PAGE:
Catch Up

I took last week off to have minor surgery. You'd think this would give me plenty of time to read*, but mostly I slept, or lay in bed groggy and unable to focus my eyes. By the weekend I had flushed enough of the drugs out of my system and started reading something that didn't require a lot of attention: Ken Follett's World Without End. My Dad read it when it came out (unlike me, he enjoys books in hardcover), and mentioned it wasn't as good as its sort-of prequel, Pillars of the Earth, which we both enjoyed very much. I'm about halfway through right now, and he's right. I remember loving Pillars the first and subsequent three or four times I read it, but those readings happened many years ago. Perhaps Follett's writing style has changed, or maybe I've grown out of it, but I'm finding myself scoffing at some details (especially in the sex scenes, good grief), and not transported in time as I was when I first read Pillars. Perhaps I need to re-read Pillars and see what's really going on here, but I don't really have the time to devote to another 1000 page monster right now. Anyway, it's fine, it's mindless narrative, and that's about all I can handle right now.

Before surgery, I finished Torpor, the second Chris Kraus novel. It's not nearly as world-changing as I Love Dick, but the thoughtful, well-read, extremely observant, honestly struggling voice is still very much present. Kraus continues to inspire, and makes me want to build little shrines to her. For some reason, the scene in which she casually writes of hanging out with Félix Guattari, and his heroin addicted wife, in Paris while watching the Romanian Revolution on TV really stuck with me. Three paragraphs later she quotes one of my favourite authors, Angela Carter. Her life is an amazing literary theory/rock 'n' roll dream; an autobiography of a literary, feminist Nancy to Sylvère Lotringer's professorial Sid**. Kraus, or the character Sylvie, is also my age in Torpor, dealing with the end of fecundity and the sexual magnetism that youth endows.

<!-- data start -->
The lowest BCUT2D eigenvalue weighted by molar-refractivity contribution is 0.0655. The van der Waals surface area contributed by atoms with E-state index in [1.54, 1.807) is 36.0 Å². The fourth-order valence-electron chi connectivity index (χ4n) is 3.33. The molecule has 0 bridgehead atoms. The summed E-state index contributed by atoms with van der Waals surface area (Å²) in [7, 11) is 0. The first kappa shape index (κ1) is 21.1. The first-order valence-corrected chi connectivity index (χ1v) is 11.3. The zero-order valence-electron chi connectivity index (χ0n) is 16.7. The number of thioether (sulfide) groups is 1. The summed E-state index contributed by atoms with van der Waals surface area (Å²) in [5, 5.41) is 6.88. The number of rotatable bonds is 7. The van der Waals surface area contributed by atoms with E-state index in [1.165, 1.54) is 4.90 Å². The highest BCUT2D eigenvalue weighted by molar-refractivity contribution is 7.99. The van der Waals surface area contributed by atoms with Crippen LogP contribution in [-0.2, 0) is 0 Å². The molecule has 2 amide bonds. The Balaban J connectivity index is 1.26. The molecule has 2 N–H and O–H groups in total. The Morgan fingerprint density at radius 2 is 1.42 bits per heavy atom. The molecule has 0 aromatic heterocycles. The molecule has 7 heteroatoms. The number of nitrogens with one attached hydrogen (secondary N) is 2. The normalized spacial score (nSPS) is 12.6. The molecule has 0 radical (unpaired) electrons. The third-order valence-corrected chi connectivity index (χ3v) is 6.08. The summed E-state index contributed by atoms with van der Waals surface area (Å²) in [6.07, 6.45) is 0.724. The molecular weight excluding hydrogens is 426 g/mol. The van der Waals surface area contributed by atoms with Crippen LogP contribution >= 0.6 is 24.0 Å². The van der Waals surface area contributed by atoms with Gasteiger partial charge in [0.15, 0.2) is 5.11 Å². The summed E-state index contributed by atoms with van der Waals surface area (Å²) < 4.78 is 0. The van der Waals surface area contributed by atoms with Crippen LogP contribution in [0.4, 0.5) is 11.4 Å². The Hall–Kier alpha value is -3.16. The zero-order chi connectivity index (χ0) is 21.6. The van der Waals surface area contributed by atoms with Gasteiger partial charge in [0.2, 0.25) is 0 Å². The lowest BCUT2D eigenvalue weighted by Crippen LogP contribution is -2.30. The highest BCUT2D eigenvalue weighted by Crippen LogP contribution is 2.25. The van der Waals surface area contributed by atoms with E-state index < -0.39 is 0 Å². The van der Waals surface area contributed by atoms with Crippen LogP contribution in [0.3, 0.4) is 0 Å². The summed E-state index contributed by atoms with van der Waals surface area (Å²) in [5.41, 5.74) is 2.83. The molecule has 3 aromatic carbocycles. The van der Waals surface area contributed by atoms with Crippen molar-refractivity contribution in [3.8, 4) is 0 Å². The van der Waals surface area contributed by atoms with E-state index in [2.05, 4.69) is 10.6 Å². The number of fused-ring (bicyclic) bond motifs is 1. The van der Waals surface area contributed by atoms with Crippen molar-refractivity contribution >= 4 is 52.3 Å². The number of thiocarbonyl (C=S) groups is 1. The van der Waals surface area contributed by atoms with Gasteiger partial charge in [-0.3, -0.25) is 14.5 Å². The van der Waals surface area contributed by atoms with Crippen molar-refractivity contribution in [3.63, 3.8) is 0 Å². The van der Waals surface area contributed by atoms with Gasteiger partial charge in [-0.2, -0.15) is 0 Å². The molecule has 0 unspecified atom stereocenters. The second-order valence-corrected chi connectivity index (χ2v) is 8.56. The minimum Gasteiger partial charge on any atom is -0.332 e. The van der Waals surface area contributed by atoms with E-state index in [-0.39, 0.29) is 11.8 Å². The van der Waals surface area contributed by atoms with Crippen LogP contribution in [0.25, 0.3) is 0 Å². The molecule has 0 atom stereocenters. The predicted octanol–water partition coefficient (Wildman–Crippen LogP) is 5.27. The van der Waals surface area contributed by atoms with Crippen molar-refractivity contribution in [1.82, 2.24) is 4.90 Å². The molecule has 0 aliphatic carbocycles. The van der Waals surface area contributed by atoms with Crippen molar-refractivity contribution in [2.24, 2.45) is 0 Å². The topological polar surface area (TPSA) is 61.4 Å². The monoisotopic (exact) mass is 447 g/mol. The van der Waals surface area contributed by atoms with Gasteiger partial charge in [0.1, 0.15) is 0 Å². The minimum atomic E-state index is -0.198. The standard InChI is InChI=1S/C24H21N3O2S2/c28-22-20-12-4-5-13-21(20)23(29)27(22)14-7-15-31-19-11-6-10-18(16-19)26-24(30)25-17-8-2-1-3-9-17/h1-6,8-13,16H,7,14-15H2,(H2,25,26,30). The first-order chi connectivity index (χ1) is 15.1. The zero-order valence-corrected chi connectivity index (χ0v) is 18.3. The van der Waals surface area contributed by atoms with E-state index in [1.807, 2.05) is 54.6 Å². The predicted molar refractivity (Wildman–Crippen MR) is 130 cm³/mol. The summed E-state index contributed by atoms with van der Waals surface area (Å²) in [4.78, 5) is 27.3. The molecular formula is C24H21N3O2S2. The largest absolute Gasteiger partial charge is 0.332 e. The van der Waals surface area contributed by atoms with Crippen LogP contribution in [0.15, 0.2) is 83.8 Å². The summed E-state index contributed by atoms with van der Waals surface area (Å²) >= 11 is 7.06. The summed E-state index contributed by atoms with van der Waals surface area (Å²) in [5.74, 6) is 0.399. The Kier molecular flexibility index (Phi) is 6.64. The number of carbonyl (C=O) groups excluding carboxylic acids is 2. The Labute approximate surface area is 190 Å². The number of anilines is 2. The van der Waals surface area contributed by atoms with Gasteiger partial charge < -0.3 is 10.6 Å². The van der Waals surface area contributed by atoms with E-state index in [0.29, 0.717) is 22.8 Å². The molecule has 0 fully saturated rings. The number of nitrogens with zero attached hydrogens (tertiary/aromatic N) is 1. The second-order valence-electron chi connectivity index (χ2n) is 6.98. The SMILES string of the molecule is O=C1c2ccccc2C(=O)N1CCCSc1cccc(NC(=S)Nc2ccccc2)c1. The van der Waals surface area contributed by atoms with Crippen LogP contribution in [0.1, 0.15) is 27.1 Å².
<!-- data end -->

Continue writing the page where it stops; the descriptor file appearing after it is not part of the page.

Sylvie remembers something her old acting teacher said when she was 22 and fucking him. She'd asked him why he left his wife and he'd replied, "When she was 35, she just became too bitter.
Once again, I tried to find an email, somehow, somewhere, but of course, no dice. I did, however, find a podcast of an interview and reading with Kraus, so the obsession continues. I feel a bit like Violette Leduc...

Sitting beside me, I have three magazines that need attention as well. I was tipped off to a Susan Faludi piece in Harper's by a friend who has a subscription. I do enjoy me some Faludi! As well, I went to Word on the Street on Sunday, and picked up the latest issue of Spacing, and subscribed to the Walrus, getting the October issue immediately.

And the library queue waits for no woman. Oy!

*Or write. I still feel like my brains are a bit scrambled, and this entry took far too long to write, but since I'm off work today, still feeling so, so ill, I thought I'd post something.
**This might not be nearly as weird as it sounds. Kraus was involved in the punk art community of New York in the 70s and 80s, and Sylvère is described as wearing leather jackets without shirts to teach classes, and constantly failing to meet publishing deadlines -- ie he's style over talent/substance. That said, they also marry, get a little dog, and own a house in a small town in upstate New York; I wonder how bourgeois Sid & Nancy may have become without the drugs...

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